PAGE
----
This day in history, September 11

810 years ago, in 1297, the Scots under William Wallace and Andrew de Moray defeated the English under Edward I in one of the major battles of the First War for Scottish Independence. The Scottish army was vastly outnumbered, but after a number of the English had crossed the bridge they attacked and forcibly divided the army. The Scots destroyed those who had crossed the bridge, and the rest of the English army lost heart – they probably believed they were dealing with a rabble, not with a well-disciplined army. One English knight, the portly Hugh de Cressingham, was flayed after being killed in battle, the pieces of flesh divided among certain Scottish soldiers. Wallace himself supposedly took enough to make himself a new sword belt.

Stirling Bridge was a shattering defeat from the English and showed that, under the right circumstances, a disciplined infantry army could defeat a calvary force. Andrew de Moray died of wounds sustained in the battle, and in March 1298 Wallace had emerged with the title Guardian of Scotland, in large part due to his success at Stirling Bridge.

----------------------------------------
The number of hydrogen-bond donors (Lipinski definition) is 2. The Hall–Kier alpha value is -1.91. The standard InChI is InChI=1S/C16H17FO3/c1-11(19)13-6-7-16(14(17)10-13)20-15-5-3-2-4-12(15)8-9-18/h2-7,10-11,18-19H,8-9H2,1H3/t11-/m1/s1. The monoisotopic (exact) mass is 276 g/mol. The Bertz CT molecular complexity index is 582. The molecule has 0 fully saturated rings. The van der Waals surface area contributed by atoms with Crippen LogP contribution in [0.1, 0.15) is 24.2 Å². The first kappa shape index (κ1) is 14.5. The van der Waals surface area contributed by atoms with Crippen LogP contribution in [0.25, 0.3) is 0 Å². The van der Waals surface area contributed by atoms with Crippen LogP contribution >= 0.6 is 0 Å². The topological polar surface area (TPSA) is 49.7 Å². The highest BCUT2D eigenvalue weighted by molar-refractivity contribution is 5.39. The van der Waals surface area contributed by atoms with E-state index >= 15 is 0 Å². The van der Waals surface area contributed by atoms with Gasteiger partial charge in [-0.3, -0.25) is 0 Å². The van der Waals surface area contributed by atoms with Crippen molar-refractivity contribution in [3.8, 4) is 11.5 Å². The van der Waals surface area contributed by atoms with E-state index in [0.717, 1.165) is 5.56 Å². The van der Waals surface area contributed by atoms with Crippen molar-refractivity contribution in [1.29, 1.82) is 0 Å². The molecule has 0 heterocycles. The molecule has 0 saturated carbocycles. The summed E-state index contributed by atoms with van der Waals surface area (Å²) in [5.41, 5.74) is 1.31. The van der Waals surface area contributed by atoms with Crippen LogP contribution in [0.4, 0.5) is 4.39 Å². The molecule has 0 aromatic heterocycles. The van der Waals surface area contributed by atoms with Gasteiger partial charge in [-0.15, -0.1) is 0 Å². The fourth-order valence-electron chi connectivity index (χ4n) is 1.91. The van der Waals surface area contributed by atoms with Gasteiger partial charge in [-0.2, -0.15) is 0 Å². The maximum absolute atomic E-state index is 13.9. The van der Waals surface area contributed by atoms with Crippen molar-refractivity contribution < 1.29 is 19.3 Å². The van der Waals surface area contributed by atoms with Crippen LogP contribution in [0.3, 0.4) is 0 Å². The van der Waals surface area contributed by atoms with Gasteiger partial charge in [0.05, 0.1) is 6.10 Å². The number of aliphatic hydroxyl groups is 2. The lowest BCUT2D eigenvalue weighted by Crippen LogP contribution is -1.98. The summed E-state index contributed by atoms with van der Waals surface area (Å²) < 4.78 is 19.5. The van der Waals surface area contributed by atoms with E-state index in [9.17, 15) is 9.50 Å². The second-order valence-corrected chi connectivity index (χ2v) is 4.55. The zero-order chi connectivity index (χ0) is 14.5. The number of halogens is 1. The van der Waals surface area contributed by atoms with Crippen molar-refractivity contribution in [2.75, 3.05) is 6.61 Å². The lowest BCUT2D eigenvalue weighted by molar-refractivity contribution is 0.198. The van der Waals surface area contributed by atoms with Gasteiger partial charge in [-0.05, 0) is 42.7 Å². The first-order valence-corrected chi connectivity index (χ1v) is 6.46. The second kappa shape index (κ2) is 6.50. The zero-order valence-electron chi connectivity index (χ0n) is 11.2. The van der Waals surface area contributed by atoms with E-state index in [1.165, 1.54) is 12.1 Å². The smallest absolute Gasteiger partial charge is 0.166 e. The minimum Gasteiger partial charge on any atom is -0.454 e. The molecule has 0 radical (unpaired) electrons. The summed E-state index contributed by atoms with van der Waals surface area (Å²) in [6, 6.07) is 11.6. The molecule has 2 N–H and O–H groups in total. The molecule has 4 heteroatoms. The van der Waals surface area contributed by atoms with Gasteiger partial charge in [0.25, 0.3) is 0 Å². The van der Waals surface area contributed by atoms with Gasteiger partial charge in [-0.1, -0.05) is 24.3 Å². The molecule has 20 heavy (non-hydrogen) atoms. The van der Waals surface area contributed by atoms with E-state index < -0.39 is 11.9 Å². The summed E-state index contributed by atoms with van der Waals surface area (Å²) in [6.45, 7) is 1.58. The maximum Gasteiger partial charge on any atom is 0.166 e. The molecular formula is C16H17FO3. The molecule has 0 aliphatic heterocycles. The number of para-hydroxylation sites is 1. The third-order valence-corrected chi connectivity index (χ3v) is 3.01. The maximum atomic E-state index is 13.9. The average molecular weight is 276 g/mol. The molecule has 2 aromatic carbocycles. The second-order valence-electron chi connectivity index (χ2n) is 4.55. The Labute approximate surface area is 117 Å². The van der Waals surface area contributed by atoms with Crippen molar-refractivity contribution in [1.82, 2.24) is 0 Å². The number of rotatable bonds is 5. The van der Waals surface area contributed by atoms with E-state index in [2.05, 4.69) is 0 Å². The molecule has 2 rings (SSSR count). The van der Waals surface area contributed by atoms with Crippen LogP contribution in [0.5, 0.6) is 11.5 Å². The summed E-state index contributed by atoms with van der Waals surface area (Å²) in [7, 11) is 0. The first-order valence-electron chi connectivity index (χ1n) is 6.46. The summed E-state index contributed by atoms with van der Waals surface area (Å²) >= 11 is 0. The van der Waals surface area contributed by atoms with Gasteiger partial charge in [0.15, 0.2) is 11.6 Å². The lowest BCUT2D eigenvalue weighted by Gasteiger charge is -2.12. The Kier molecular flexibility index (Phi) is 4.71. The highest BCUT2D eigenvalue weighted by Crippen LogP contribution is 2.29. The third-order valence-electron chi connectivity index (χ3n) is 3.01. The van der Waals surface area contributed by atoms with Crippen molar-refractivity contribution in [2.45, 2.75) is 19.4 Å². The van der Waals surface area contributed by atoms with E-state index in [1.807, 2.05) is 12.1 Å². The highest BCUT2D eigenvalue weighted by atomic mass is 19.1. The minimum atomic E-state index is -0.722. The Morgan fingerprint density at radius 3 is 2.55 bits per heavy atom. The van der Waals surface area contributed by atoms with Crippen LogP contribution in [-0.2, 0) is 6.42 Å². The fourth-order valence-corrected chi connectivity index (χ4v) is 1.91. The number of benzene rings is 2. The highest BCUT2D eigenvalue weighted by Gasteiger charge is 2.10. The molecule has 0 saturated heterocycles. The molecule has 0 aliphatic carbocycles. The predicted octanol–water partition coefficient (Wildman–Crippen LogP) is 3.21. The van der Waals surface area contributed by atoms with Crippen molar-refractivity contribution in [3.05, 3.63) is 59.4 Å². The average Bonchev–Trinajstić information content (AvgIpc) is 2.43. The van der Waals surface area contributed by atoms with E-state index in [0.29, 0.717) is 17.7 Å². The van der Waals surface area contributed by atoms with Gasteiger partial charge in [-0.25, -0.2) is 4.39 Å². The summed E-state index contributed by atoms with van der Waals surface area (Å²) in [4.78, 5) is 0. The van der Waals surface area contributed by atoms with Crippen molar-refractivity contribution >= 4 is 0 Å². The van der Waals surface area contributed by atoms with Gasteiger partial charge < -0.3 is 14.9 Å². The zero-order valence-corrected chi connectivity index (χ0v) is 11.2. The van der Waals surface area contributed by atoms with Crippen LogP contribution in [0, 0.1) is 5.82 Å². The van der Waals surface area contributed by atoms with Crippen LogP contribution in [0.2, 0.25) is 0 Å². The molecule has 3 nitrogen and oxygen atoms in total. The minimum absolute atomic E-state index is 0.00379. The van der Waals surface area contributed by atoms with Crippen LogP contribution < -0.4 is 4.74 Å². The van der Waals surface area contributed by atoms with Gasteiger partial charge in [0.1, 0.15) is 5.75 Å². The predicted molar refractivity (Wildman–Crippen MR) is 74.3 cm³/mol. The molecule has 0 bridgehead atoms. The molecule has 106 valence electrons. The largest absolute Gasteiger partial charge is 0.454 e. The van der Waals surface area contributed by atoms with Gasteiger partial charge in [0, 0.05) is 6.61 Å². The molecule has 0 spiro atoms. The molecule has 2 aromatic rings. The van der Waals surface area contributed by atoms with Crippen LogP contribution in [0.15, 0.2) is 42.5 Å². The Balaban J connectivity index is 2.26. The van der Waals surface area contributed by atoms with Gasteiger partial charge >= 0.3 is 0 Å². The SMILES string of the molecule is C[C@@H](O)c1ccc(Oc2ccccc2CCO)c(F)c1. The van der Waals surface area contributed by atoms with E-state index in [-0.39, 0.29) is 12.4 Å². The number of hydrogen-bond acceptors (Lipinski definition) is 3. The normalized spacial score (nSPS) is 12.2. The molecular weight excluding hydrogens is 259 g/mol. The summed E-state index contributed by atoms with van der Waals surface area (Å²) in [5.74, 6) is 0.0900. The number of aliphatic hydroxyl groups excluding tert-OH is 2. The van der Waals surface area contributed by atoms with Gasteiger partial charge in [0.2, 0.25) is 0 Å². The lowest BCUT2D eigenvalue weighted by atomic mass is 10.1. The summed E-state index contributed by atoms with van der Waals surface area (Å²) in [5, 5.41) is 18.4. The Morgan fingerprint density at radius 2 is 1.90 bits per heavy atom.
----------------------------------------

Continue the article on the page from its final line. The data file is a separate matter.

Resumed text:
Perhaps next year on “This day in history, September 11” I’ll post about the Council of Agde, in AD 506.

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One Response

  1. […] An Absolution Revolution tells of Mel Gibson’s defeat of the English at the Battle of Stirling Bridge in 1297. This is similar to my approach to dealing with 9/11, which is to talk about the lesser known atrocities of the date, and try to counteract America’s 9/11 hyperbole via context. Except Jason went with a victory rather than a tragedy, which is subtle, but still a flamethrower analogizing. Of course, it’s entirely possible he just wants to talk about a historically significant events of the date, but I’m skeptical. […]

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